China: Omnipresent Scarcity

China Picking the Low Hanging Fruit of Reform

China has reached a stage of development that entails unprecedented complexity. Three decades of unbridled progress created a miraculous economic boom. The dynamic was very simple: growth to create further growth, regardless of the obvious economic, social and political challenges left in its wake. But it may be time for China to start figuring out the puzzle of allocating resources in a country of 1.3 billion people that has been experiencing rampant growth.

According to Damien Ma, fellow at the Paulson Institute and co-author of the book “In Line Behind a Billion People: How Scarcity Will Define China’s Ascent in the Next Decade,” China is facing a crucial point in which both the Communist Party and the society must be able to define what they want to be and in which direction they want to move forward.  “To understand China today you got to understand the political economy. Not just the economy, not just the politics but both simultaneously,” he adds.

China’s leadership and the more than three thousand delegates of the Communist Party are meeting at the annual National People’s Congress since last week. In his surprisingly down-to-earth opening speech, the Prime Minister Li Keqiang announced the policies that will govern the world’s second-largest economy this year.

“Currently, China’s reform has entered a critical stage and a deep water zone. We must fully rely on the people, break mental shackles and vested interests with ultimate determination, and use the economic structural reform as a starting point to deepen comprehensive reform in all areas”, said Li in his speech.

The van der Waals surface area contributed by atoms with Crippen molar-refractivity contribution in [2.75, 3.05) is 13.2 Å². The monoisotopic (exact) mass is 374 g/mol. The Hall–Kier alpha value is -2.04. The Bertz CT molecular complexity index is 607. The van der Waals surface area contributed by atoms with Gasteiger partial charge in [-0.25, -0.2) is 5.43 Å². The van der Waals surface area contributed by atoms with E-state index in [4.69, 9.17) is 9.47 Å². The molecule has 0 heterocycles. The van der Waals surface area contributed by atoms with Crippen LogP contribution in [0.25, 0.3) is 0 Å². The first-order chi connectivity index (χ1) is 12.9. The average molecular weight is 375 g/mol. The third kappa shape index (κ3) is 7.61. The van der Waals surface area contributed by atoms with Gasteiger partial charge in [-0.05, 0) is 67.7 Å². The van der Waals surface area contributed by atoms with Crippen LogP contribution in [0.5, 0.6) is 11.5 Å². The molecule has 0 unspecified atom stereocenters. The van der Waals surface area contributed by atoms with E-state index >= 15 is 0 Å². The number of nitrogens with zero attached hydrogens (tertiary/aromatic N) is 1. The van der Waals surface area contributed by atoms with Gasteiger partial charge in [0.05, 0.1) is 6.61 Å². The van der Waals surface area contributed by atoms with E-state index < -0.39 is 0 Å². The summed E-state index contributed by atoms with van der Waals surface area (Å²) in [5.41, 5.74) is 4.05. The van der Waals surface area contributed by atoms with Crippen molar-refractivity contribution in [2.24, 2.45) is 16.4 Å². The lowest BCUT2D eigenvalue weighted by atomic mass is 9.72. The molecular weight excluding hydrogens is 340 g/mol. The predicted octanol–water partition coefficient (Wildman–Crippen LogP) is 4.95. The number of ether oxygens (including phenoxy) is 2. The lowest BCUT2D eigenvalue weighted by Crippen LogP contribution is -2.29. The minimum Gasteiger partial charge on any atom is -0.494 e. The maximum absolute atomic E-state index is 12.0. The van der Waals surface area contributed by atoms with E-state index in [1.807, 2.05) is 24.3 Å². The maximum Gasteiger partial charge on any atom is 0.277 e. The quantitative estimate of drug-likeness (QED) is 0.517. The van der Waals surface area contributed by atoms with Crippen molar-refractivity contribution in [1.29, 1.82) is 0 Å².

Openly acknowledging the toxic pollution levels that affect a large part of China are “a red-light warning sent by nature against the model of extensive development,” Li said that the main goal now is improving people’s livelihood and guaranteeing a more balanced development between the cities and the countryside. Consequently, this year China will keep it’s PIB growth at a 7.5%.

The Communist Party hopes that stable growth will help create urban jobs and provide more and better opportunities to migrant workers that travel to the cities hoping to find employment.  “It’s not surprising Chinese growth is slowing down while at the same time they are trying to deal with a lot of problems that are surfacing. It’s a political system that it’s finding it very difficult to adapting to a 21st Century society. That’s the challenge that will define the Chinese story in the coming decades,” explains Ma.

The success of the export-centric model of intensive manufacturing has helped authorities ignore the omnipresent resource scarcity that threatens the country’s further development at all levels. The human cost is huge, says Ma. There’s a lack of ideas and values. Labour scarcity is happening at a very critical time in which China is trying to shift its economic model focused on manufacturing and exports. The cities enjoy more and better educational opportunities, as well as social services benefits that are almost unavailable on rural areas. Likewise, the housing bubble has engulfed the already tight supply of affordable housing. Not to mention the environmental costs. China also suffers of political scarcity due to government’s struggle to meet the expectations of the thriving middle class.

“What is going to define China going forward is not about growth but social-political governmental challenges. That in my mind is going to be much more difficult than the last three decades combined, when growth at the previous model was simple growth”, concludes Ma.

Be the first to comment on "China: Omnipresent Scarcity"

Leave a comment